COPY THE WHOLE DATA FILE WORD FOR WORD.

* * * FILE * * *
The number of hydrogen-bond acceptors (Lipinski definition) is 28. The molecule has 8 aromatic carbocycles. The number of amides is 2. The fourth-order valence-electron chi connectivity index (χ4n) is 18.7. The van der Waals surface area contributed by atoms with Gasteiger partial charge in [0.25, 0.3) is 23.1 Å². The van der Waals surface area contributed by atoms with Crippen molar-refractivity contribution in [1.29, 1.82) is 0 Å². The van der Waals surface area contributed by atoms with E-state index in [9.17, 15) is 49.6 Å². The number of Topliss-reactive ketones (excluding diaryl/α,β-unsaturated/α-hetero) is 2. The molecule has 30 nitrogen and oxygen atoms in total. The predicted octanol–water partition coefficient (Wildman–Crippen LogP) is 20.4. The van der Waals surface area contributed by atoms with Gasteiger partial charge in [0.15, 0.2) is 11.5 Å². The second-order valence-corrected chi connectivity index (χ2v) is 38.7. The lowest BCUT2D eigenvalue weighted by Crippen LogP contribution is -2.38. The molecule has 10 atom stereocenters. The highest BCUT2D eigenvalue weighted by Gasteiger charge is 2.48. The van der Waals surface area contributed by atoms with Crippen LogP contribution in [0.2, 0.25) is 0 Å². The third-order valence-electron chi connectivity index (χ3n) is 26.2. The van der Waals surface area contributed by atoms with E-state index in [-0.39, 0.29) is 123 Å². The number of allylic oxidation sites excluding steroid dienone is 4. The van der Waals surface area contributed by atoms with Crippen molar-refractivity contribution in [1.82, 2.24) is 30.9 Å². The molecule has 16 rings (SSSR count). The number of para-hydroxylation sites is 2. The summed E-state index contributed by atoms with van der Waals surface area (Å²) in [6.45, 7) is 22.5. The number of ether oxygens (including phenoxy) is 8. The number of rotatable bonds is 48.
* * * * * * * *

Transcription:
The number of hydrogen-bond acceptors (Lipinski definition) is 28. The molecule has 8 aromatic carbocycles. The number of amides is 2. The fourth-order valence-electron chi connectivity index (χ4n) is 18.7. The van der Waals surface area contributed by atoms with Gasteiger partial charge in [0.25, 0.3) is 23.1 Å². The van der Waals surface area contributed by atoms with Crippen molar-refractivity contribution in [1.29, 1.82) is 0 Å². The van der Waals surface area contributed by atoms with E-state index in [9.17, 15) is 49.6 Å². The number of Topliss-reactive ketones (excluding diaryl/α,β-unsaturated/α-hetero) is 2. The molecule has 30 nitrogen and oxygen atoms in total. The predicted octanol–water partition coefficient (Wildman–Crippen LogP) is 20.4. The van der Waals surface area contributed by atoms with Gasteiger partial charge in [0.15, 0.2) is 11.5 Å². The second-order valence-corrected chi connectivity index (χ2v) is 38.7. The lowest BCUT2D eigenvalue weighted by Crippen LogP contribution is -2.38. The molecule has 10 atom stereocenters. The highest BCUT2D eigenvalue weighted by Gasteiger charge is 2.48. The van der Waals surface area contributed by atoms with Crippen LogP contribution in [0.2, 0.25) is 0 Å². The third-order valence-electron chi connectivity index (χ3n) is 26.2. The van der Waals surface area contributed by atoms with E-state index in [-0.39, 0.29) is 123 Å². The number of allylic oxidation sites excluding steroid dienone is 4. The van der Waals surface area contributed by atoms with Crippen molar-refractivity contribution in [1.82, 2.24) is 30.9 Å². The molecule has 16 rings (SSSR count). The number of para-hydroxylation sites is 2. The summed E-state index contributed by atoms with van der Waals surface area (Å²) in [6.45, 7) is 22.5. The number of ether oxygens (including phenoxy) is 8. The number of rotatable bonds is 48.